GREENVILLE – St. Joseph School senior Katherine Anne Terracina has been named as a STAR Student for the 2014-2015 school year by the Mississippi Economic Council’s M. B. Swayze Educational Foundation, sponsor of the STAR program.
Terracina, a member of the National Honor Society and Mu Alpha Theta, will be honored during the annual Education Celebration on April 30, at the Jackson Convention Center in downtown Jackson.
In addition, she has been a member of the school’s tennis team, where she holds the 2014 1A State Championship Girls Doubles Title and Team Championship Title, awarded All-American Cheerleader and serves as Captain of the Cheerleading Squad and Co-Captain of the Soccer Team.
Terracina is a member of St. Joseph Parish where she volunteers as a lector.
Each Star student can honor one teacher who has had an impact on his or her school experience. Terracina designated Celeste DeAngelo as her STAR teacher. DeAngelo has a masters in math from Delta State University. She has taught for 32 years, 14 of those at St. Joseph in the discipline of math, including AP calculus and college algebra.
DeAngelo is the sponsor of Mu Alpha Theta and the winning Math Competition Team. She is the former sponsor of National Honor Society.
By Lisa Zepponi
WASHINGTON, D.C. – Katherine Anne Terracina, a junior at Greenville St. Joseph High School attended the Congress of Future Medical Leaders in Washington, D.C. on Feb. 14-16.
Katherine Anne Terracina
The congress is an honors-only program to honor, inspire, motivate and direct the top high school students in the country who aspire to be physicians or medical scientists, to stay true to their dream and, after the event, to provide a path, plan and resources to help them reach their goal.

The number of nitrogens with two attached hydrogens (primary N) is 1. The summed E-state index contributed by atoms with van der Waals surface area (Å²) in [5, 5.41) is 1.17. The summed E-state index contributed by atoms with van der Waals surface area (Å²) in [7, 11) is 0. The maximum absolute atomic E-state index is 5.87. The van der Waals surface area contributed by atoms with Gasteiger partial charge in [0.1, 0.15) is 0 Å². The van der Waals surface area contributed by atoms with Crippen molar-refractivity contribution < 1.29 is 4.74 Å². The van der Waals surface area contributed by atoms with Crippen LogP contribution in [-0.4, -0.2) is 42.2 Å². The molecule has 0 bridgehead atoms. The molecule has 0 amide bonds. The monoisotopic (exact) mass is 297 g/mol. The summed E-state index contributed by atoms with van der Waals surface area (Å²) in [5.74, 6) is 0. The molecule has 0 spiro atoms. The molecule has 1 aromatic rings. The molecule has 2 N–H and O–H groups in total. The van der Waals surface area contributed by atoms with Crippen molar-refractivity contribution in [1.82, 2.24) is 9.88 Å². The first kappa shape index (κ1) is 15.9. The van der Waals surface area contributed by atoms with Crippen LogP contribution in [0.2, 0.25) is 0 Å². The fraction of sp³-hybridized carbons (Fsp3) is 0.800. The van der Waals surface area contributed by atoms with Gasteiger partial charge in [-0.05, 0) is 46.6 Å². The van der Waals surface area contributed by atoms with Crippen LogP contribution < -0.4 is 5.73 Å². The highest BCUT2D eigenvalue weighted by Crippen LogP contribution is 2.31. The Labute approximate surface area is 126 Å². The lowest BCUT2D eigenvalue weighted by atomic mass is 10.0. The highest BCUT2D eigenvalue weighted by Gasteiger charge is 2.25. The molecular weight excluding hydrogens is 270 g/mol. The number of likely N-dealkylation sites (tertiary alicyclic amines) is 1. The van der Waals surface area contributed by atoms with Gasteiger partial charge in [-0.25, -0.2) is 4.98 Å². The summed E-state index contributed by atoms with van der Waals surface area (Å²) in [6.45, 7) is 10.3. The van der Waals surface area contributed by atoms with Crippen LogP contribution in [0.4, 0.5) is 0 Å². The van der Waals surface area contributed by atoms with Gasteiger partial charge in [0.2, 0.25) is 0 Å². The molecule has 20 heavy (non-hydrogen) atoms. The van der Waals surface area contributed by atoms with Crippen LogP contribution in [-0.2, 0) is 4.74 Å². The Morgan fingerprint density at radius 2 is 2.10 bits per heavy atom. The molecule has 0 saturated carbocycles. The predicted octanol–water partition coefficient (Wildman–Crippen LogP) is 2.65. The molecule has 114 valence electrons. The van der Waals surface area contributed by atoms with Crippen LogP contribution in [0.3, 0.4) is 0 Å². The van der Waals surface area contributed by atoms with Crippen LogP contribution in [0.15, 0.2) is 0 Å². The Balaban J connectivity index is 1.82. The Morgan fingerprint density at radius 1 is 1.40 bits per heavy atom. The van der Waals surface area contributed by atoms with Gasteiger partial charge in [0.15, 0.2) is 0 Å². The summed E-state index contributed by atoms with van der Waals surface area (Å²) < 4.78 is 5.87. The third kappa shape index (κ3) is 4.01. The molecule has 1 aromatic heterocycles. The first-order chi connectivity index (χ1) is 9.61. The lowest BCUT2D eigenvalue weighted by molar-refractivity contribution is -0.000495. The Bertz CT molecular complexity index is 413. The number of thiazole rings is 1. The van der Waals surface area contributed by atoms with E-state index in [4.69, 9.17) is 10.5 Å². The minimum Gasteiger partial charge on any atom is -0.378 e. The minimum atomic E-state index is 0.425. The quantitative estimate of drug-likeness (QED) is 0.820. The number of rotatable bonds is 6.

During the three-day congress, Terracina joined students from across the country to hear Nobel laureates and National Medal of Science winners talk about leading medical research; be given advice from Ivy League and top medical school deans on what is to be expected in medical school; witness stories told by patients who are living medical miracles; be inspired by fellow teen medical science prodigies; and learn about cutting-edge advances and the future in medicine and medical technology.
“This is a crucial time in America when we need more doctors and medical scientists who are even better prepared for a future that is changing exponentially,” said Richard Rossi, executive director, National Academy of Future Physicians and Medical Scientists. “Focused, bright and determined students like Terracina are our future and she deserves all the mentoring and guidance we can give her.”
Some of the services and programs the academy plans to launch in 2014 are online social networks through which future doctors and medical scientists can communicate; opportunities for students to be guided and mentored by physicians and medical students; and communications for parents and students on college acceptance and finances, skills acquisition, internships, career guidance and more.